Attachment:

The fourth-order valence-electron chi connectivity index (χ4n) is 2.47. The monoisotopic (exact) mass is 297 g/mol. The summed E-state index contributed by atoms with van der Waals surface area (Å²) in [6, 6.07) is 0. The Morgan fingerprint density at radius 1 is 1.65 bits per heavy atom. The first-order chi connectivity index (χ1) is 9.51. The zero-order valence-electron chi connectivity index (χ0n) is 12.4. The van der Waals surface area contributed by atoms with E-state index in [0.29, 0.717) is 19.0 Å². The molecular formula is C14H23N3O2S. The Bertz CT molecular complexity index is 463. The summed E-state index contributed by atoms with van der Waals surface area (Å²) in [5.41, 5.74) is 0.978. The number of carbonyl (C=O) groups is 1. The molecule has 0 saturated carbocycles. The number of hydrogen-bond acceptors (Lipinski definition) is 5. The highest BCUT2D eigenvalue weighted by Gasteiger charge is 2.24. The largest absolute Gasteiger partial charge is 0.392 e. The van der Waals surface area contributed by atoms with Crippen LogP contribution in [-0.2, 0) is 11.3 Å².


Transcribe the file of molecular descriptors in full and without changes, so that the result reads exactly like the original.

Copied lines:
The fourth-order valence-electron chi connectivity index (χ4n) is 2.47. The monoisotopic (exact) mass is 297 g/mol. The summed E-state index contributed by atoms with van der Waals surface area (Å²) in [6, 6.07) is 0. The Morgan fingerprint density at radius 1 is 1.65 bits per heavy atom. The first-order chi connectivity index (χ1) is 9.51. The zero-order valence-electron chi connectivity index (χ0n) is 12.4. The van der Waals surface area contributed by atoms with E-state index in [0.29, 0.717) is 19.0 Å². The molecular formula is C14H23N3O2S. The Bertz CT molecular complexity index is 463. The summed E-state index contributed by atoms with van der Waals surface area (Å²) in [5.41, 5.74) is 0.978. The number of carbonyl (C=O) groups is 1. The molecule has 0 saturated carbocycles. The number of hydrogen-bond acceptors (Lipinski definition) is 5. The highest BCUT2D eigenvalue weighted by Gasteiger charge is 2.24. The largest absolute Gasteiger partial charge is 0.392 e. The van der Waals surface area contributed by atoms with Crippen LogP contribution in [-0.2, 0) is 11.3 Å².